The Scientist

» brain and disease/medicine

Most Recent

image: Week in Review: May 6 – 10

Week in Review: May 6 – 10

By | May 10, 2013

Telomeres and disease; Wolbachia-infected mosquitoes may fight malaria; bat tongue mops nectar; newly sequenced genomes

0 Comments

image: Anti-Malarial Mosquitoes?

Anti-Malarial Mosquitoes?

By | May 9, 2013

Artificially induced bacterial infections in mosquitoes could reduce the spread of malaria-causing parasites.

3 Comments

image: Fat Hormone Controls Diabetes

Fat Hormone Controls Diabetes

By | May 8, 2013

A small protein produced by fat cells appears to regulate blood sugar levels, potentially revealing a new way to treat diabetes.

2 Comments

image: Easy Jump for H5N1 from Bird to Mammal

Easy Jump for H5N1 from Bird to Mammal

By | May 2, 2013

Hybrid viruses derived from an H5N1 bird flu strain can infect guinea pigs through the air.

1 Comment

image: BRET Meets FRET

BRET Meets FRET

By | May 1, 2013

Scientists create biocompatible, self-luminescing nanoparticles for in vivo imaging.

0 Comments

image: Virus Latency Causes Cattle Disease?

Virus Latency Causes Cattle Disease?

By | April 29, 2013

Researchers identify a herpesvirus gene persisting in the cells of calves suffering from malignant catarrhal disease.

0 Comments

image: Building Complex Brains

Building Complex Brains

By | April 29, 2013

Manipulating a gene that regulates folding in the cerebral cortex can make mouse brains look more human.

0 Comments

image: Tumors Fall to Radioactive Bacteria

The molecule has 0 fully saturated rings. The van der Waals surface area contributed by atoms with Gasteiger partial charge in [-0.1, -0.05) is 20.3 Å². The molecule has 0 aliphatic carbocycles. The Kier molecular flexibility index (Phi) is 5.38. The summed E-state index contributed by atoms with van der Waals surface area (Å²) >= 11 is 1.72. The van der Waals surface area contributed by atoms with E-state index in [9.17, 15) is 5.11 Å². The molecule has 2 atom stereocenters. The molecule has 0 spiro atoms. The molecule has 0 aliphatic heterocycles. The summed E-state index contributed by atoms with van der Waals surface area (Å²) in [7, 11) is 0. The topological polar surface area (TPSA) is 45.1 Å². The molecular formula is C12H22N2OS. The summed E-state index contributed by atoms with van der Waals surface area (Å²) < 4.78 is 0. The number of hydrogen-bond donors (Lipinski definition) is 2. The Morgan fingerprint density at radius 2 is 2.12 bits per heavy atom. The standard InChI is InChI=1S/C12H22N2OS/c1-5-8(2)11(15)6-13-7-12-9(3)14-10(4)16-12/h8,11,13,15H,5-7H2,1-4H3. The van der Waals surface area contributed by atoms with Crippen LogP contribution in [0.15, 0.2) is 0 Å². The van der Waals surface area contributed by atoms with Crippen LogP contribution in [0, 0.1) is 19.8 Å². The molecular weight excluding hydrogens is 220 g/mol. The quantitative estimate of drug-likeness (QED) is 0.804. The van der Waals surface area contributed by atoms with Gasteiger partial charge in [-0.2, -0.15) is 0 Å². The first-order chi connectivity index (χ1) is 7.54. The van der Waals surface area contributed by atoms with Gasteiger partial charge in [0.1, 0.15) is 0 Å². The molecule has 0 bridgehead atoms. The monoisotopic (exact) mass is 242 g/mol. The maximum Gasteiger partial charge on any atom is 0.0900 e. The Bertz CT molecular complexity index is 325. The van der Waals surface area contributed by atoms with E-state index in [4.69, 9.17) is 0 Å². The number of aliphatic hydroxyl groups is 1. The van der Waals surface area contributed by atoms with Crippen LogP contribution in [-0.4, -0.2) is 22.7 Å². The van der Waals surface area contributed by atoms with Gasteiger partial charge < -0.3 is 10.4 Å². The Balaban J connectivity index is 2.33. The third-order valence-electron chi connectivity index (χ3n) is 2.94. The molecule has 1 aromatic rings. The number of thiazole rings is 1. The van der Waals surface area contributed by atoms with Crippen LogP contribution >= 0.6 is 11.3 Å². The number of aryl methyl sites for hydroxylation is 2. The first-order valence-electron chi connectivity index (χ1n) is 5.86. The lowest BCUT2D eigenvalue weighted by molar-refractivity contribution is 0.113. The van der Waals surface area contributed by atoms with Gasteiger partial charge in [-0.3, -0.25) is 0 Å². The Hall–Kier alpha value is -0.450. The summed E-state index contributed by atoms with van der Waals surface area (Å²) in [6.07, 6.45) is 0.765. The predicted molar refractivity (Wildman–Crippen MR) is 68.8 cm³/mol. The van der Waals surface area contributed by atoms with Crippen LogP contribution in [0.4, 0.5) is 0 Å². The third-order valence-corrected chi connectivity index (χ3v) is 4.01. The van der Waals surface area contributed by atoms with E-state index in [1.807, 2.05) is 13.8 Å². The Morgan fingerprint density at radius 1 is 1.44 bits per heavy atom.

Tumors Fall to Radioactive Bacteria

By | April 22, 2013

Researchers use bacteria to deliver radiation to shrink pancreatic tumors in mice.

0 Comments

image: “Breathprints” Could Diagnose Disease

“Breathprints” Could Diagnose Disease

By | April 5, 2013

Researchers can identify individuals by the unique chemical signatures in their breath, suggesting that exhalations could be used for metabolomic tests.

1 Comment

image: Week in Review: April 1-5

Week in Review: April 1-5

By | April 5, 2013

Living fossils not so fossilized; Canadian gov’t threatens scientists’ freedom to speak and publish; gene therapy for sensory disorders; an unusual theory of cancer; clues for an HIV vaccine

0 Comments

Popular Now

  1. How Plants Evolved Different Ways to Make Caffeine
  2. Thomson Reuters Predicts Nobelists
    The Nutshell Thomson Reuters Predicts Nobelists

    According to citation statistics, researchers behind programmed cell death pathways and CRISPR/Cas9 are among those in line for Nobel Prizes this year.

  3. Monsanto Buys Rights to CRISPR
    The Nutshell Monsanto Buys Rights to CRISPR

    The US agribusiness secures a global, nonexclusive licensing agreement from the Broad Institute to use the gene-editing technology for agricultural applications.

  4. Reviewing Results-Free Manuscripts
    The Nutshell Reviewing Results-Free Manuscripts

    An open-access journal is trialing a peer-review process in which reviewers do not have access to the results or discussion sections of submitted papers.

RayBiotech